Prior to installation of the new timber flooring, David carried out a survey of the existing suspended timber floor. The hallway floor was found to be damp and out of level with excessive vertical movement (springy). David carried out some invasive investigation work, removing some floor boards and found the timber joists underneath to be wet and decayed. The end bearings had lost depth due to decay causing deformation of the floor surface.

There was approximately 10cm of standing water on the floor of the sub-floor void throughout the property which we considered was contributing to the damp and decay problem in the floor. In addition an incoming electrical supply main was submerged in the standing water causing some safety concerns.

David carried out some research with neighbours and found many properties in the area suffered similar problems.



Sump chamber and double pumps. This example is at the high end of the product range. Sump chamber is sub-floor voids are usually a lesser specification and lower cost.




DRYabode carried out the following works to deal with the problems we faced:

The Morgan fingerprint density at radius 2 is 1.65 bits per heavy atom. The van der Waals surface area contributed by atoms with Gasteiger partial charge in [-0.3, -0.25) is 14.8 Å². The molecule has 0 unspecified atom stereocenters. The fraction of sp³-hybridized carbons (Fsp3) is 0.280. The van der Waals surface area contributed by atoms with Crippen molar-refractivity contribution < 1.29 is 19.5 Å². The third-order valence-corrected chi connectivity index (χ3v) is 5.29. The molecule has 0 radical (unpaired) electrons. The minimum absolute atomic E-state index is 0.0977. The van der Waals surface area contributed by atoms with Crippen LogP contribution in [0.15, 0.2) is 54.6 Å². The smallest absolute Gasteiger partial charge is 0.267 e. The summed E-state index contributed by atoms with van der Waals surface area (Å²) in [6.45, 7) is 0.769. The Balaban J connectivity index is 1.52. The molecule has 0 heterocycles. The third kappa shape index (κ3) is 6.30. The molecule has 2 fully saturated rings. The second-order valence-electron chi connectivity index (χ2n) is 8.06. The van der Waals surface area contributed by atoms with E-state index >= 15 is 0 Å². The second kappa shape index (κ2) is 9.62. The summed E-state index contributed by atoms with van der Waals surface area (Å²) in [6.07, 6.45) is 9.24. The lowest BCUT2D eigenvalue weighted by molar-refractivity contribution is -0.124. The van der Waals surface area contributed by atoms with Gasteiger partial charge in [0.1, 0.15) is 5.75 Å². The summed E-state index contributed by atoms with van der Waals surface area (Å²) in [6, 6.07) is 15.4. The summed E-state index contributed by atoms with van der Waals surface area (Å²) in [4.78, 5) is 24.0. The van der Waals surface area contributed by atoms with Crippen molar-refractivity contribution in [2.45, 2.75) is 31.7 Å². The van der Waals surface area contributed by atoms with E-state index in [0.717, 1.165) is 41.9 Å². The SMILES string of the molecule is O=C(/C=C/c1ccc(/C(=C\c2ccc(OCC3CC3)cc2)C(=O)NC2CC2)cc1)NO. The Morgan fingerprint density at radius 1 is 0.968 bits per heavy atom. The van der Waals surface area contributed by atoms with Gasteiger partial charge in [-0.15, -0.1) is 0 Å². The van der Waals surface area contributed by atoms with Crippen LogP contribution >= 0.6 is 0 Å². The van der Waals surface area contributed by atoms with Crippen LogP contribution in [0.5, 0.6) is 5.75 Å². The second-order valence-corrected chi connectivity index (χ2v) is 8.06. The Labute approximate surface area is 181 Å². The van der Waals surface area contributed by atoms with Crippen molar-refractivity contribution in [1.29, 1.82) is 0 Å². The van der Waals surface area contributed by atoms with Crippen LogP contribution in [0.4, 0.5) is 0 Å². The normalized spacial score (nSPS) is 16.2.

• Installation of a sump chamber and automatic sump pump in the floor of the sub-floor void.
  • Removal of the existing floor joists and boards.
  • Installation of new pressure preservative treated joists with the bearings isolated from brickwork by wrapping the ends in plastic damp proof course.
  • Damp resistant tongue and groove floor boards with an access hatch providing maintenance access to the sump pump and chamber below.


We have now installed the high quality engineered beautiful timber laminate flooring successfully and our clients have the peace of mind that care has been taken in ensuring their new floor will provide many years of service. The damp proofing scheme has also been successful.